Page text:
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PostPosted: Mon Apr 21, 2008 9:52 am 
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Joined: Thu Oct 11, 2007 2:26 pm
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Location: Denver
Hi,

I have a flower bed against the length of my house. The house is brick and it receives southern exposure, resulting in a great deal of reflective heat.

Two plants especially, a veronica and a heliopsis, tend to wilt in the afternoon sun, but after several years of otherwise thriving, it doesn't seem to be a water issue.

Any thoughts on protection to reduce the reflective heat?
Thanks!

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Tomindenver


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PostPosted: Mon Apr 21, 2008 2:13 pm 
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Joined: Wed Jan 25, 2006 11:29 am
Posts: 59
Location: Germany
My thought would be, take advantage of the special micro-climate and grow things there that love heat (and probably drought). Lavender and other herbs and similar mediterranean plants, for example. The spot is probably less cold in winter, too, so you might be able to stretch your zone up a notch there.
Anyway, that's what I'd do. I'm always looking for micro-climate niches where I can grow things I really shouldn't be able to.

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Mara - Zone 7a
http://florilegium.thegardenjournals.org/


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PostPosted: Mon Apr 21, 2008 2:34 pm 
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Joined: Sun Jan 22, 2006 8:35 am
Posts: 126
Wilting is a natural response by the plant to conserve moisture. If they don't respond to water but perk back up when the sun moves off them, they are probably fine - and it sounds like they are doing OK. That said, however, Mara is right that something more adapted to the hot location might be better suited for that spot. Russian Sage comes to mind. I think the Veronica, with it's smaller leaves, is probably better able to take the conditions. Daylilies might be a better alternative than the heliopsis though.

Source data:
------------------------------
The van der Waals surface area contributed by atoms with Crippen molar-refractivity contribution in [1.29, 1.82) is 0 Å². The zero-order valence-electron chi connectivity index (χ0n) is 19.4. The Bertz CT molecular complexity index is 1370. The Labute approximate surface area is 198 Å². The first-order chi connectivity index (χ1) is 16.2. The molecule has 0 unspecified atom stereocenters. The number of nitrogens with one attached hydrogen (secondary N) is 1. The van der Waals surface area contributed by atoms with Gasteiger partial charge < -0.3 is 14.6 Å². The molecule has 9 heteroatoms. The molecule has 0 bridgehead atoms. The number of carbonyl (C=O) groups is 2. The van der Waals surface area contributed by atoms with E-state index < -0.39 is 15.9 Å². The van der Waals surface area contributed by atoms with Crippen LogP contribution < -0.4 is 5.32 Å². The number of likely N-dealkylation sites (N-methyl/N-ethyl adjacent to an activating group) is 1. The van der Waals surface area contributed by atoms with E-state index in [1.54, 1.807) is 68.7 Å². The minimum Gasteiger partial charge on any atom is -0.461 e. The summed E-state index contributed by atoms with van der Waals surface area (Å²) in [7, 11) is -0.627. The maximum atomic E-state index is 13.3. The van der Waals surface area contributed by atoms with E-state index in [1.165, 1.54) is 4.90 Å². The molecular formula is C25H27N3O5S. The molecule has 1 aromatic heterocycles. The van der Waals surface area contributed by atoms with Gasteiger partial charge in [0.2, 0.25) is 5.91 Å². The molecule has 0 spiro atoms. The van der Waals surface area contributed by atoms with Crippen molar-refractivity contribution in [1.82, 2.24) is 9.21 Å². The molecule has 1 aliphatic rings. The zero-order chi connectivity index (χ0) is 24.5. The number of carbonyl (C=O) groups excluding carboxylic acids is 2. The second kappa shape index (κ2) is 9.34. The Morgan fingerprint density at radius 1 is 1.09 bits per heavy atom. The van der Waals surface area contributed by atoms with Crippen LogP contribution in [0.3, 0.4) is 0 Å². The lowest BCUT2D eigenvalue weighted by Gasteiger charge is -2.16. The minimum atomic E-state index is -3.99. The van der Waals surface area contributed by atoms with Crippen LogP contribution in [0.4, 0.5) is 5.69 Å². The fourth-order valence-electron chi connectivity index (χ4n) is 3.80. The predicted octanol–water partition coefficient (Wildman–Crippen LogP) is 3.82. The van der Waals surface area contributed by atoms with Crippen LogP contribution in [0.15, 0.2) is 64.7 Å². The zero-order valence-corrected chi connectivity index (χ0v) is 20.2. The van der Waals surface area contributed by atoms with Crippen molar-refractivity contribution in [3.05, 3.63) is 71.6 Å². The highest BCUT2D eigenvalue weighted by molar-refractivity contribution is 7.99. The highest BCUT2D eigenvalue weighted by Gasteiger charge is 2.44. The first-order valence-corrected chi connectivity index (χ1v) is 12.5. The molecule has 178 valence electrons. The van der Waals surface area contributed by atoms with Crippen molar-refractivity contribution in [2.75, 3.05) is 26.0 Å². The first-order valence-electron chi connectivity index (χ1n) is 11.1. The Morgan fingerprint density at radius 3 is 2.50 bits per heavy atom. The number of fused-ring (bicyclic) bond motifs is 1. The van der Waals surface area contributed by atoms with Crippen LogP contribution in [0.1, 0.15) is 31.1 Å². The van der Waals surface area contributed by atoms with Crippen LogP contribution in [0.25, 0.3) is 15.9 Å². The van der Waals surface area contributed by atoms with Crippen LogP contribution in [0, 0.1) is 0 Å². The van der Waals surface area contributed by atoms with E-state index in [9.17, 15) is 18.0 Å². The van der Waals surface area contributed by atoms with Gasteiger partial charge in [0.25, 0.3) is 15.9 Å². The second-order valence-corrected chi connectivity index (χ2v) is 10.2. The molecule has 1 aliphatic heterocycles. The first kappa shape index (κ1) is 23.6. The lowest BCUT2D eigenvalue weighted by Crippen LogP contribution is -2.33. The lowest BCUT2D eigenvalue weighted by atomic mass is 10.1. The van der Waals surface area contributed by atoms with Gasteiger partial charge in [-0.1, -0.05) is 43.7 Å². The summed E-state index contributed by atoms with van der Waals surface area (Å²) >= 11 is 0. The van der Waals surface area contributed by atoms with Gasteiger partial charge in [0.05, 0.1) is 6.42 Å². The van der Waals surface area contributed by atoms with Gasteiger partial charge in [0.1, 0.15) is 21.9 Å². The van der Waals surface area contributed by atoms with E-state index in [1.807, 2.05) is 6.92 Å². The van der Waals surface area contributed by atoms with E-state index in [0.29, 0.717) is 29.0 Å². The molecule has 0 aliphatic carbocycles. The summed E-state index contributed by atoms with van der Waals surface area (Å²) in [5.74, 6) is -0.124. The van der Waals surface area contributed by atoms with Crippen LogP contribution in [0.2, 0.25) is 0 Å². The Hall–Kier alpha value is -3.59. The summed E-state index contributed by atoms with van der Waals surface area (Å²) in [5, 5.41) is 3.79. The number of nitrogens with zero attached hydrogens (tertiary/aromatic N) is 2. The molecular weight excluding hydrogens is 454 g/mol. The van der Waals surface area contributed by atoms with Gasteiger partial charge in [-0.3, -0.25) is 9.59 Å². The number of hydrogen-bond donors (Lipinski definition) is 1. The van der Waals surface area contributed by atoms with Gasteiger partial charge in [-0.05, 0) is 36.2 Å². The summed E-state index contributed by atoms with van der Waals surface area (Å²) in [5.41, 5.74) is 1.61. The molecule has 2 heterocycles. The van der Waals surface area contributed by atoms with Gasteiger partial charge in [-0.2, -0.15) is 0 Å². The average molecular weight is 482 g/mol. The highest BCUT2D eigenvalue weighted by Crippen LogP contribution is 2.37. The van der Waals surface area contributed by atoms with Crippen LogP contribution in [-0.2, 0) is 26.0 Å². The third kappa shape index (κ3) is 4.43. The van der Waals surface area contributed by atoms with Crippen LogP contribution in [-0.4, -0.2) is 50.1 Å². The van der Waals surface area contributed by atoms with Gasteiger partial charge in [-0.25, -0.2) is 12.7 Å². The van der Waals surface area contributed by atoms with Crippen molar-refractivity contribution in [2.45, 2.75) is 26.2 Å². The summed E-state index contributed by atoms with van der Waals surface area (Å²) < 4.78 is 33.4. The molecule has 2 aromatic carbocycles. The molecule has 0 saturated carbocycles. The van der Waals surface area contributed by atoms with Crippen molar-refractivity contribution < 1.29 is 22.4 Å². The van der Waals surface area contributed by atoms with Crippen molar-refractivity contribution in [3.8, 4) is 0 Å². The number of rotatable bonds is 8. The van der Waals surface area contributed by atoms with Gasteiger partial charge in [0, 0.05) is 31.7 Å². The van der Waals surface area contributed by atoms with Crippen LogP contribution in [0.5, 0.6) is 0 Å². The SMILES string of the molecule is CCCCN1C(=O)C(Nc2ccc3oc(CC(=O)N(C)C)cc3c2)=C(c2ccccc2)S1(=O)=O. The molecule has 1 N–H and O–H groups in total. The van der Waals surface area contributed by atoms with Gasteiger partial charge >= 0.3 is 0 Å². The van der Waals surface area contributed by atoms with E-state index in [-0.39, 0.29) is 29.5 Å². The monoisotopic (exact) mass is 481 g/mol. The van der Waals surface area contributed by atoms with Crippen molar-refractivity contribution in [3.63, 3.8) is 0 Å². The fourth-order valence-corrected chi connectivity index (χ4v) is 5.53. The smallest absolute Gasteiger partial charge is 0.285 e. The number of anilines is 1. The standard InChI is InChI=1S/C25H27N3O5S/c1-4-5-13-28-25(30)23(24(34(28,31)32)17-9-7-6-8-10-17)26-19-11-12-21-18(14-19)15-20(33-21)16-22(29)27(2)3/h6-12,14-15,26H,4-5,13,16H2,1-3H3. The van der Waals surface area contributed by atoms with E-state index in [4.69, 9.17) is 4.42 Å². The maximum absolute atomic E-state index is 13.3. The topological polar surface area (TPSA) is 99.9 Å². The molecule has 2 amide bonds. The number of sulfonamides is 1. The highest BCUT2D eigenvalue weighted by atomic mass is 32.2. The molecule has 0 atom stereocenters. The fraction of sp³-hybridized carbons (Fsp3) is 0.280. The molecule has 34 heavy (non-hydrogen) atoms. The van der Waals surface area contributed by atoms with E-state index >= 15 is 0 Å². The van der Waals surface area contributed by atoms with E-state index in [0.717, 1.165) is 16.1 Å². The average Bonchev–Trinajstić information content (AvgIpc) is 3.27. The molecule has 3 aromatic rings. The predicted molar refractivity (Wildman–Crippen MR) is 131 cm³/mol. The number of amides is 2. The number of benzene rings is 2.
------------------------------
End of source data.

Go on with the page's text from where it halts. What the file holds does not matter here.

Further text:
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woodyoak
Southern Ontario
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PostPosted: Mon Apr 21, 2008 5:40 pm 
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Joined: Sun Aug 19, 2007 5:02 pm
Posts: 553
Location: philly
if you want to reduce some of the reflected heat, how about putting up a trellis and covering it with some very leafy vine?


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PostPosted: Tue Apr 22, 2008 7:25 am 
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Joined: Thu Oct 11, 2007 2:26 pm
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Location: Denver
thank you for your ideas; not surprisingly, I have a lavender right next to it that is absurdly happy!

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PostPosted: Fri May 23, 2008 3:05 pm 
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Joined: Thu Jan 19, 2006 6:52 am
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Location: UK
I agree, take advantage and grow something more exotic. There are a number of hardy succulents that might thrive there. Or something madly tough like Cistus, are any of them hardy enough for you?


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